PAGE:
Recent research themes include: (1) impacts of herbivores on plant diversity and invasions, (2) chemical ecology of plant-herbivore interactions, and (3) effects of biodiversity on populations, communities, and ecosystems. Much of our current projects are conducted in terrestrial communities in the temperate zone, but we have recently begun exploring the impacts of biotic interactions in tropical mangrove forests. Undergraduate interns in my lab are responsible for daily project activities and an oral presentation of results at the end of the internship. Hard-working and self-motivated interns will be given the opportunity to produce a publishable manuscript describing their project.
Desirable skillsets: Basic knowledge of ecology and evolution, plant identification, behavioral biology, chemical ecology, invasive species biology, and the ability to work in both field and laboratory conditions.

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Environmental Education

Citizen Science
Season: Summer ,Fall
Project Supervisor: Dr. Alison Cawood , Citizen Science Coordinator

Citizen science is the active participation of volunteers in scientific research. It can take the form of collecting data, working alongside researchers in the lab and the field, and communicating project results. At SERC, citizen scientists engage in projects ranging from archaeology to invasive species research. Citizen science project coordination involves a wide range of activities, including volunteer recruitment, training, and management, communicating the methods and results of SERC citizen science projects to volunteers and to members of the public orally and in writing, working with scientists to identify roles for volunteers in their research, and tracking the progress of ongoing citizen science projects.

Internship: The citizen science intern will have the opportunity to work on a wide range of citizen science projects, involving a variety of labs and topics, over the course of the internship. Responsibilities will include working with adult and student volunteers in the field, participating in volunteer training activities, creating content for the citizen science project webpages, and working with partner organizations to implement citizen science activities.
Desired Qualifications: Interest in citizen science, science outreach, science communication, or science education. Strong communication (written and oral) and interpersonal skills. Strong scientific background (college-level coursework in natural sciences), although the applicant does not have to be a science major. Willingness and ability to work in field conditions in hot weather. Teaching and/or volunteer management experience is a plus.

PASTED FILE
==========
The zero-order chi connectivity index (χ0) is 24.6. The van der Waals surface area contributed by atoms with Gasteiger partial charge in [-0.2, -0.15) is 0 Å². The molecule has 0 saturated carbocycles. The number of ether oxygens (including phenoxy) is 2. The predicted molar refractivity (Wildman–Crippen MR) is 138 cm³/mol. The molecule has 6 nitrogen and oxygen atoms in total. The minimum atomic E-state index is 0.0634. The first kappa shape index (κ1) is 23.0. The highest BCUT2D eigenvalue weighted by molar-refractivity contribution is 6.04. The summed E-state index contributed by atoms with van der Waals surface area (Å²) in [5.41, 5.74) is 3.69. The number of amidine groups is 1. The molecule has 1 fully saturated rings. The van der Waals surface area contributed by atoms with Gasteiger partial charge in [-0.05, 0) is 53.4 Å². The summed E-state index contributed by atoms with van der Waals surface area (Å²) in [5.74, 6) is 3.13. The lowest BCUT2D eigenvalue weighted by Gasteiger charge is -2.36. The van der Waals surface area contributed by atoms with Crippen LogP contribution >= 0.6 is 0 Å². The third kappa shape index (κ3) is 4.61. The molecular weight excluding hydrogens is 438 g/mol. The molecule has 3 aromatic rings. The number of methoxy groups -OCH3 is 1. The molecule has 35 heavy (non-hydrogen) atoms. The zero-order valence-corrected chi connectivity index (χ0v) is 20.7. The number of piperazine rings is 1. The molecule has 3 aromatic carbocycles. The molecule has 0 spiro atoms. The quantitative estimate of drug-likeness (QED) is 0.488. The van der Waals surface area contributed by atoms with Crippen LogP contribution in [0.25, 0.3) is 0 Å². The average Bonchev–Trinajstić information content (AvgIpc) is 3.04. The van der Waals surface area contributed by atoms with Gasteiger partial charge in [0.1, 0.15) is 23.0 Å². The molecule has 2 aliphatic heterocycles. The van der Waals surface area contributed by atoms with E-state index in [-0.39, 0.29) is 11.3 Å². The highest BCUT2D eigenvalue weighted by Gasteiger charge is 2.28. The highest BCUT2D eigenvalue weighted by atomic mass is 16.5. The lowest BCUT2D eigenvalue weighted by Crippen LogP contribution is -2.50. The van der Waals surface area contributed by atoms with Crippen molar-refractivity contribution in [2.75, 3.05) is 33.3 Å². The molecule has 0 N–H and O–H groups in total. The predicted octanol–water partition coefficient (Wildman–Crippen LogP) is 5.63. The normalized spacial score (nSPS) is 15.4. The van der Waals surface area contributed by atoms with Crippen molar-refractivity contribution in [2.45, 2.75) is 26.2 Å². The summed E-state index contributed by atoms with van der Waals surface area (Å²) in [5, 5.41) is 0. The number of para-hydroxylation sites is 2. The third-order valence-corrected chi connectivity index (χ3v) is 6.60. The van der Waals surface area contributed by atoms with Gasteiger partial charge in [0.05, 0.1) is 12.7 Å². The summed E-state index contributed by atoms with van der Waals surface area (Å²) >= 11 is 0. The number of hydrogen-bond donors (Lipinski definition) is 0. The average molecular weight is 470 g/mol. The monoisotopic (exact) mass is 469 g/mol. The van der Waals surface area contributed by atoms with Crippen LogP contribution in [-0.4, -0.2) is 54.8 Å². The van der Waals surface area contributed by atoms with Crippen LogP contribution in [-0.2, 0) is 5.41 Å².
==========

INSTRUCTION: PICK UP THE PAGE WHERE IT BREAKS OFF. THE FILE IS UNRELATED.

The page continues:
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Environmental Education Department
Season: Spring ,Summer ,Fall
Project Supervisor: Mark Haddon , Director of Education

The Education Department is challenged with interpreting and disseminating Smithsonian environmental research findings to a wide range of audiences including K-12 students and teachers, undergraduate and graduate students, professionals, and the general public. Interns play an integral role in helping staff develop and implement activities, programs, guide books, workbooks, web pages, and interactive video conferences. Applicants interested in education internships should feel comfortable talking to small and large groups of people. Interns are given opportunities to learn content material pertaining to ecosystems in the Chesapeake Bay watershed and basin and are trained in teaching methods. Desire to be an informal environmental science instructor using canoes and boats, and/or trails and docks is a must.

Interns will be instructed on procedures within the Education Deptartment and be expected to complete safety training. Interns will be assessed on their ability to work as a team member in the Department, demonstrate program leadership, and show responsibility in student supervision. For further information at SERC's education programs go to

Desirable: Applicants majoring in environmental education or environmental science.

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Science Writing and Communications
Season: Summer
Project Supervisor: Kristen Minogue , Science Writer

The science writing internship is for anyone who loves learning about science and sharing it with nonscientists. Communications at SERC covers a wide range of activities: media outreach, Web updates, newsletters, social media and blogging. In addition to pitching stories to mainstream media outlets, the communications desk also keeps in touch with the larger Smithsonian communications offices on the Mall. It manages the look and content of the SERC homepage ( and the Shorelines blog, which hosts stories on the research and discoveries of SERC scientists. It also maintains social media accounts on Facebook, Twitter (@SmithsonianEnv) and Tumblr. Its main product, the Shorelines newsletter, highlights the most important stories from SERC scientists and educators every spring, summer and fall.

Internship: The science writing intern will gain experience with all facets of SERC communication. Main priorities include going out in the field with research scientists and interns, taking photos and writing blog pieces about their projects. Other responsibilities include working with the SERC communications officer to manage SERC’s social media accounts, produce the summer newsletter and update the SERC website. The intern will also gain exposure to the wider world of Smithsonian communications through monthly meetings on the Mall.
Desired Qualifications: Strong scientific background (natural sciences coursework; not required to be a science major) and skill writing about science for a nonscientific audience. One to three published or unpublished writing samples explaining science for general readers are essential to include with the essay part of the application. Ability to use Microsoft Office (Word, Excel, Outlook and PowerPoint) required; familiarity with HTML, CSS, Adobe Photoshop and Drupal a plus.